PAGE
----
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New Hampshire Received $40,747 from EPA for Two Environmental Projects at Public Schools

Release Date: 10/28/2005
Contact Information:

Contact: Sheryl Rosner (, EPA Office of Public Affairs, (617) 918-1865

For Immediate Release: October 28, 2005; Release # sr051020

Two projects in New Hampshire were awarded healthy community grants totaling $40,747 from the US Environmental Protection Agency to build upon ongoing environmental and public health initiatives in New Hampshire Schools, the regional administrator of EPA’s New England office announced at a media event this morning. The two cooperative agreements announced today at the Gossler Park School in Manchester, NH, are aimed at supporting healthy, livable and safe communities.

The NH Department of Environmental Services received $25,905 through a cooperative agreement to provide technical assistance in the form of newly developed software to public schools across the state. The Manchester Education Association received $14,842 for its Healthy Schools Indoor Air Quality Program. The announcement of these grants, which were among 23 Healthy Communities Grants awarded across New England, was part of EPA’s celebration of Children’s Health Month in October.

“Investing in schools is an investment in our children and our future,” noted Robert W. Varney, regional administrator of EPA’s New England office. “The indoor air quality, the safety of the drinking water, and the general environmental health of a school is particularly important, given the number of people impacted and the extra sensitivity children have to environmental problems.“

The cooperative agreements will fund the following:

      NH Department of Environmental Services ($25,905) – The money will be used to help school district facility managers at public schools implement the new EPA Healthy School Environments Assessment Tool. This software is designed to help school districts identify, prioritize and manage their environmental responsibilities. It lets school district staff track environmental health and safety conditions by school, and generate customized checklists and reports. DES will customize this software for New Hampshire school districts and then offer training sessions across the state. The project is being done in partnership with the NH Department of Health and Human Services, the NH Department of Education, health departments in both Manchester and Nashua, and the NH Partnership for High Performing Schools as founded by the Jordan Institute. EPA will measure environmental and health improvements in school districts that receive training on the software. The program aims at holding four training sessions that will train one fourth of all facility managers at public schools, including two urban school districts.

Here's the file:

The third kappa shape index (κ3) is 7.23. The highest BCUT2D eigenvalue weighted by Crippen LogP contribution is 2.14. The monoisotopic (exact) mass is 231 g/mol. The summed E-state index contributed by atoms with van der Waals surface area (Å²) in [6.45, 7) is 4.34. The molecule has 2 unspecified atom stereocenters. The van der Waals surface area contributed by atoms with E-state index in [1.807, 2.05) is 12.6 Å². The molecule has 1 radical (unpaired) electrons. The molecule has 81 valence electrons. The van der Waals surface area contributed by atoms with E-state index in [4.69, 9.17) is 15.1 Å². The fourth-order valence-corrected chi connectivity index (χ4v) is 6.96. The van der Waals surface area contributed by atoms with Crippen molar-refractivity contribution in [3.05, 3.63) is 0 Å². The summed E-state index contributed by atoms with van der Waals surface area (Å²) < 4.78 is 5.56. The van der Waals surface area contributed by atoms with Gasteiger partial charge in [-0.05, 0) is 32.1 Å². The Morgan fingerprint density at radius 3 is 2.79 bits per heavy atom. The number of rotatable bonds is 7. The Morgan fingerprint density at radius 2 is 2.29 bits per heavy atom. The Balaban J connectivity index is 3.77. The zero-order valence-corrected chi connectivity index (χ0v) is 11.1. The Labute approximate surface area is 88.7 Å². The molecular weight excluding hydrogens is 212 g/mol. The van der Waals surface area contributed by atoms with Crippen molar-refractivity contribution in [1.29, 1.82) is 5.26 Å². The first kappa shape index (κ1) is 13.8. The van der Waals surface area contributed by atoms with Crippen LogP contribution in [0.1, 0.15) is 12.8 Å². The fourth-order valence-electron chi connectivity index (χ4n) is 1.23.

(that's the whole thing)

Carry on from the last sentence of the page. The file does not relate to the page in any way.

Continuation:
Manchester Education Association ($14,842) – This money will fund the Manchester Healthy School Indoor air Quality Program. Indoor air quality problems at the schools are widely reported by educators and parents. This program will address the problem, which threatens school achievement, by putting in place EPA’s Tools for Schools Indoor Air Quality program at 16 of the district’s 24 schools. Each school will build an Indoor Air Quality team, which will hold monthly meetings to document health complaints, put in place the Tools for Schools kit and evaluate progress. Partners include the NH Coalition for Occupational Safety and Health, the Manchester School District, the Manchester Coalition for Quality Education, the DES, the city Health Department, the Mayor’s Office, the Manchester Education Support Personnel Association, the Manchester District-Wide School Safety Committee; the National Education Association of NH and the NH Asthma Control Project.

In 2003, EPA New England initiated the Healthy Communities Grant Program to join together resources from nine separate programs, in order to more strategically address environmental issues affecting public health. The grant program competitively identifies top quality community-based projects that will achieve measurable environmental and human health improvements in communities across New England.

Healthy Communities Grants are targeted to invest action in environmental justice areas of potential concern, places with high risks from toxic air pollution, service sensitive populations, and/or are urban areas. The broad areas intended to be addressed include: Assistance & Pollution Prevention: Schools Sector; Asthma; Children's Environmental Health; Community Air Toxics; Pesticides; Smart Growth; Tools for Schools; Toxics; and the Urban Environmental Program.

More information on EPA New England’s Healthy Community Grants is available at:

Related Information:
Community Grants Program